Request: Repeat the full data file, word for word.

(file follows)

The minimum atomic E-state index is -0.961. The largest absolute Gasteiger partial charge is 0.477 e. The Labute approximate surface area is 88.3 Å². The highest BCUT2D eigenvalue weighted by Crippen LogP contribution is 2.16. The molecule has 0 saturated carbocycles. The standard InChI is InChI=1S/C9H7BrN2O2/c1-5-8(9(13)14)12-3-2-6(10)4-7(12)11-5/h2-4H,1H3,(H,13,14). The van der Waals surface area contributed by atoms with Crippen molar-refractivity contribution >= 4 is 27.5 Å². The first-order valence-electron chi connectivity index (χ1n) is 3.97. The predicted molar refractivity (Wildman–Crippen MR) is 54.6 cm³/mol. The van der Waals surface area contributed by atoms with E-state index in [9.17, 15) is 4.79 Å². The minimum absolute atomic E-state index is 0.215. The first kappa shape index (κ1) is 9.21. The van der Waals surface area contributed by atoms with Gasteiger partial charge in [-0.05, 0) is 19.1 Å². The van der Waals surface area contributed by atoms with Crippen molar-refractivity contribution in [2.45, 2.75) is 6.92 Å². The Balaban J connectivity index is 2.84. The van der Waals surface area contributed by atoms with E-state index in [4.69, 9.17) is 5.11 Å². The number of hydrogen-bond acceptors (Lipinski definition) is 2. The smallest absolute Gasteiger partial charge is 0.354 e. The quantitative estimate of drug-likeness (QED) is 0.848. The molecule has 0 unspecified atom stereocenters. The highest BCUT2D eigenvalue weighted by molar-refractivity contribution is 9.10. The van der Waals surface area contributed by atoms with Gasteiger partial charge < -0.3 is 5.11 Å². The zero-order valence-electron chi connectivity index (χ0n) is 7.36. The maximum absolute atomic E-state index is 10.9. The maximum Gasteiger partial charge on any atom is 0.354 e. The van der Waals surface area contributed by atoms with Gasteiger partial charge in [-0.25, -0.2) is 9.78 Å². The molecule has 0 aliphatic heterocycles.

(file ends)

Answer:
The minimum atomic E-state index is -0.961. The largest absolute Gasteiger partial charge is 0.477 e. The Labute approximate surface area is 88.3 Å². The highest BCUT2D eigenvalue weighted by Crippen LogP contribution is 2.16. The molecule has 0 saturated carbocycles. The standard InChI is InChI=1S/C9H7BrN2O2/c1-5-8(9(13)14)12-3-2-6(10)4-7(12)11-5/h2-4H,1H3,(H,13,14). The van der Waals surface area contributed by atoms with Crippen molar-refractivity contribution >= 4 is 27.5 Å². The first-order valence-electron chi connectivity index (χ1n) is 3.97. The predicted molar refractivity (Wildman–Crippen MR) is 54.6 cm³/mol. The van der Waals surface area contributed by atoms with E-state index in [9.17, 15) is 4.79 Å². The minimum absolute atomic E-state index is 0.215. The first kappa shape index (κ1) is 9.21. The van der Waals surface area contributed by atoms with Gasteiger partial charge in [-0.05, 0) is 19.1 Å². The van der Waals surface area contributed by atoms with Crippen molar-refractivity contribution in [2.45, 2.75) is 6.92 Å². The Balaban J connectivity index is 2.84. The van der Waals surface area contributed by atoms with E-state index in [4.69, 9.17) is 5.11 Å². The number of hydrogen-bond acceptors (Lipinski definition) is 2. The smallest absolute Gasteiger partial charge is 0.354 e. The quantitative estimate of drug-likeness (QED) is 0.848. The molecule has 0 unspecified atom stereocenters. The highest BCUT2D eigenvalue weighted by molar-refractivity contribution is 9.10. The van der Waals surface area contributed by atoms with Gasteiger partial charge < -0.3 is 5.11 Å². The zero-order valence-electron chi connectivity index (χ0n) is 7.36. The maximum absolute atomic E-state index is 10.9. The maximum Gasteiger partial charge on any atom is 0.354 e. The van der Waals surface area contributed by atoms with Gasteiger partial charge in [-0.25, -0.2) is 9.78 Å². The molecule has 0 aliphatic heterocycles.